Blue Ram pH - Tropical Fish Keeping - Aquarium fish care and resources
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post #1 of 4 Old 05-18-2010, 10:34 AM Thread Starter
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Blue Ram pH

I had a question about the Blue Ram's optimal pH levels. The pH in my 29gal tropical tank is usually somewhere between 7.4 and 7.6. I noticed the optimal pH level for a Blue Ram is 5-7. Will that minute difference between optimal pH and my actual pH affect having one that much? If it will, what are somethings I can do to lower the pH and make it a more suitable environment.
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post #2 of 4 Old 05-18-2010, 01:19 PM
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Hello! In my experience, that much of a difference from the recommended pH will not be so detrimental. Where I live, the pH of our water is even higher (around 8.0) and people keep rams in that, though I think it is stressful for the fish and contributes to a overall shorter lifespan.

More upsetting to fish than a slightly high or low pH are shifts in the pH. Fish adapt to a pH level, but quick drops or gains are too much for them. So whatever you pH is in your tank, try to maintain that. For that reason, I believe it's better to NOT alter your parameters (i.e. lower your pH by adding solutions). Too easy to have variation that will hurt your fish... IMO :)
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post #3 of 4 Old 05-19-2010, 05:44 AM
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Blue rams really do better in more acidic water. Have you considered Bolivian rams? They've fairly similar looking but will adapt better to your slightly basic water.

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post #4 of 4 Old 05-19-2010, 06:54 PM
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This is something of a debatable point, and a couple of us engaged in a discussion on this very fish a few weeks/months back. You need to know the source of the fish. If they are wild caught, they will not survive more than a few weeks in hard water, which is anything above pH in the 6 range, and hardness above 5 dGH; slightly higher hardness may be tolerated.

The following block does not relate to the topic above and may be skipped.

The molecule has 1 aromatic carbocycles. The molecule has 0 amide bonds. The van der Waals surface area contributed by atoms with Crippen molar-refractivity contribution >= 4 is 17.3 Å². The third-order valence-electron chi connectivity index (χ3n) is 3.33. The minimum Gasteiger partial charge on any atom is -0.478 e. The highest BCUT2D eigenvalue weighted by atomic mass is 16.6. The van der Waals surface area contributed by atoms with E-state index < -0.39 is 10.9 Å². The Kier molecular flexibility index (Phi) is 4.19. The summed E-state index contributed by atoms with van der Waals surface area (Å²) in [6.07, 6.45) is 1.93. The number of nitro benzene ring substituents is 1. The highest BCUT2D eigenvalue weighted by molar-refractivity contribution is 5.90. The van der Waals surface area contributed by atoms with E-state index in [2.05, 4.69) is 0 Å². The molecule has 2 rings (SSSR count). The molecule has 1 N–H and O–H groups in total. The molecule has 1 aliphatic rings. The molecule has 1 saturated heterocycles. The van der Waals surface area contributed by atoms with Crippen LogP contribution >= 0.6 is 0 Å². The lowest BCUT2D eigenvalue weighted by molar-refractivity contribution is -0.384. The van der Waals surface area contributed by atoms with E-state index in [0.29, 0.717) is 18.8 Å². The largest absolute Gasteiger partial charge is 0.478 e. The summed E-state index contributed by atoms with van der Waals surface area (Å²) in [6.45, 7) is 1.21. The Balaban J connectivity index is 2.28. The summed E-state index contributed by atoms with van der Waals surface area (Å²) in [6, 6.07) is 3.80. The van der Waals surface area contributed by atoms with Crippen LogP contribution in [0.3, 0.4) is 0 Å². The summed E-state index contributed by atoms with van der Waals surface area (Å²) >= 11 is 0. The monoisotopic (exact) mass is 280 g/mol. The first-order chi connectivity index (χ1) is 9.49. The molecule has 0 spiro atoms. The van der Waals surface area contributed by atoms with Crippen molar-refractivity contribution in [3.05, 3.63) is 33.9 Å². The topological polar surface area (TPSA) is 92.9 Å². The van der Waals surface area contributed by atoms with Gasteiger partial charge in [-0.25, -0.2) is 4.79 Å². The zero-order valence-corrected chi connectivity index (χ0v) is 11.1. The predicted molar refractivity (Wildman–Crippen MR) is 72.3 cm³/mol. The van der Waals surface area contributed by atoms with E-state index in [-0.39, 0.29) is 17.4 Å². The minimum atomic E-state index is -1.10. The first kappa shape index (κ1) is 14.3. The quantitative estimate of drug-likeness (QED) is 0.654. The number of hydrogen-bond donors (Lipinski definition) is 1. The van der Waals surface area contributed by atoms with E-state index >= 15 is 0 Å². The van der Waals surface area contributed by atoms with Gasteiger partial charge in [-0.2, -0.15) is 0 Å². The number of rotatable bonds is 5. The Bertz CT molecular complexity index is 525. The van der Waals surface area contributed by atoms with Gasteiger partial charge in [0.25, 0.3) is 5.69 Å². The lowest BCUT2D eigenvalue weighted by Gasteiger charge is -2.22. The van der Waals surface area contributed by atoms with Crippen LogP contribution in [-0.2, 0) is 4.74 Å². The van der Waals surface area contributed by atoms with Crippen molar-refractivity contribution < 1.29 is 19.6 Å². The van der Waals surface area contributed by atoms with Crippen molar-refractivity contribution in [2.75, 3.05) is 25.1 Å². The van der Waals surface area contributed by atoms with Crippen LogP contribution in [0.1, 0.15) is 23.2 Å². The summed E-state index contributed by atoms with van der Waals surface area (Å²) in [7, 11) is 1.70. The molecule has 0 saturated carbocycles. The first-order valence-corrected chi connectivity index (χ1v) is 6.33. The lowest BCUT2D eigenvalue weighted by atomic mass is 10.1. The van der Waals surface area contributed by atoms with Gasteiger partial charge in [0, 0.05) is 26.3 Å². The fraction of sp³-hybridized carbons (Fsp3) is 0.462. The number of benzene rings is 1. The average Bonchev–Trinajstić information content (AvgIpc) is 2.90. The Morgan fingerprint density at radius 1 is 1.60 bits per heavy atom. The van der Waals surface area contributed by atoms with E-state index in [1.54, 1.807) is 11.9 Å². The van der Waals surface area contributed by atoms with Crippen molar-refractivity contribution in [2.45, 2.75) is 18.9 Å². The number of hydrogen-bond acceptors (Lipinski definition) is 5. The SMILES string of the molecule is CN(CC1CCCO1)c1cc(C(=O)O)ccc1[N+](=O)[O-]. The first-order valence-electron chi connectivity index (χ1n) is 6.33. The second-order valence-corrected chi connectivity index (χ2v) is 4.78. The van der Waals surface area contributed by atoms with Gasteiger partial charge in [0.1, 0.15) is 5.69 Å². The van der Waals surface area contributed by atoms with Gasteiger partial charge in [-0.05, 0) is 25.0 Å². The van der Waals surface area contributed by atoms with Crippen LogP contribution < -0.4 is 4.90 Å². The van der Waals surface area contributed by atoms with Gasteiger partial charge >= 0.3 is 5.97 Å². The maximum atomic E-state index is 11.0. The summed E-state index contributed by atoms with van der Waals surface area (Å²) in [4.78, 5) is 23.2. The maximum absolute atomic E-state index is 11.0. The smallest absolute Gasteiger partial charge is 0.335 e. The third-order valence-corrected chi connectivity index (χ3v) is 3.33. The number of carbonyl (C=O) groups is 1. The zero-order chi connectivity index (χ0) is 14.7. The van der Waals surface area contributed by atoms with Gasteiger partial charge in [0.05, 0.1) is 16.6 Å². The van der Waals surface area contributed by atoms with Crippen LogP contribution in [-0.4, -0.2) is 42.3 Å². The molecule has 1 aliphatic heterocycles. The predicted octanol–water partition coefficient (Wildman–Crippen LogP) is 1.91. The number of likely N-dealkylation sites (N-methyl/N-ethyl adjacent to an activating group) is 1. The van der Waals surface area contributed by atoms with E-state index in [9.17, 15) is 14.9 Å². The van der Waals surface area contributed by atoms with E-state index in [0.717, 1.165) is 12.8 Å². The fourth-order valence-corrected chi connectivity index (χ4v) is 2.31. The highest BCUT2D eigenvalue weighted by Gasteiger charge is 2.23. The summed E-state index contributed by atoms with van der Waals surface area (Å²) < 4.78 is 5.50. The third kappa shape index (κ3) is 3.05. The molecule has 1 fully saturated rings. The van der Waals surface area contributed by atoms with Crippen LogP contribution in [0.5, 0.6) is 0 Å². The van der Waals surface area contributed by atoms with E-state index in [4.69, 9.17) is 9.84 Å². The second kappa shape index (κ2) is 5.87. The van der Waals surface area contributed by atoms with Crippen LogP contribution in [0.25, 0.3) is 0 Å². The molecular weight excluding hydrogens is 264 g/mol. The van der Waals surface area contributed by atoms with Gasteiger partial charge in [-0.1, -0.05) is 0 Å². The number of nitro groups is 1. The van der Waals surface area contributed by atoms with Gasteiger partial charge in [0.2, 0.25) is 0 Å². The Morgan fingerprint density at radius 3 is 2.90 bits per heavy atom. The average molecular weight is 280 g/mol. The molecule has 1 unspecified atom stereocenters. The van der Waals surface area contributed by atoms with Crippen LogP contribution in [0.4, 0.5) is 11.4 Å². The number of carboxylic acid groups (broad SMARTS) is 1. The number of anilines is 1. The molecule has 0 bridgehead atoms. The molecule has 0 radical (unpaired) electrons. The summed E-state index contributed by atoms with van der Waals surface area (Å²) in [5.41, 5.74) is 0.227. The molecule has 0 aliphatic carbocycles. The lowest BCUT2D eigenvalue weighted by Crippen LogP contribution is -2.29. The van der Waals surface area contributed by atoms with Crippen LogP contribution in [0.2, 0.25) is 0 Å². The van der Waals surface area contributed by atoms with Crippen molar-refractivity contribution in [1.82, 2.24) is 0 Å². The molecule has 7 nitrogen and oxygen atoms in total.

If on the other hand the fish are tank raised, according to some experienced aquarists they will manage well in similar water as they were raised in. However, knowing the pH and hardness of the source locality of tank-raised fish is not always a simple matter; many are raised in outdoor ponds in SE Asia and in tanks in Europe, and some in Florida. The fish from Asia will have been raised in soft water in all likelihood.

Another important issue with water parameters is temperature; the Blue Ram [Mikrogeophagus ramirezi] is a warm water fish, 82F or higher. Not all tropicals will last at such temperatures, so your tank companions have to be carefully considered.

The Bolivian Ram on the other hand is much less demanding, and quite adaptable due to its varied natural habitat. Hardness should still be on the soft side (up to 12 dGH), and pH can vary from acidic (5-6) to slightly basic [up to 7.8] and they do well at normal aquarium temperatures around 77-79F so easier to manage in community aquaria. More info on our profiles, just click on the shaded names.


Byron Hosking, BMus, MA
Vancouver, BC, Canada

The aquarist is one who must learn the ways of the biologist, the chemist, and the veterinarian. [unknown source]

Something we all need to remember: The fish you've acquired was quite happy not being owned by you, minding its own business. If you’re going to take it under your wing then you’re responsible for it. Every aspect of its life is under your control, from water quality and temperature to swimming space. [Nathan Hill in PFK]
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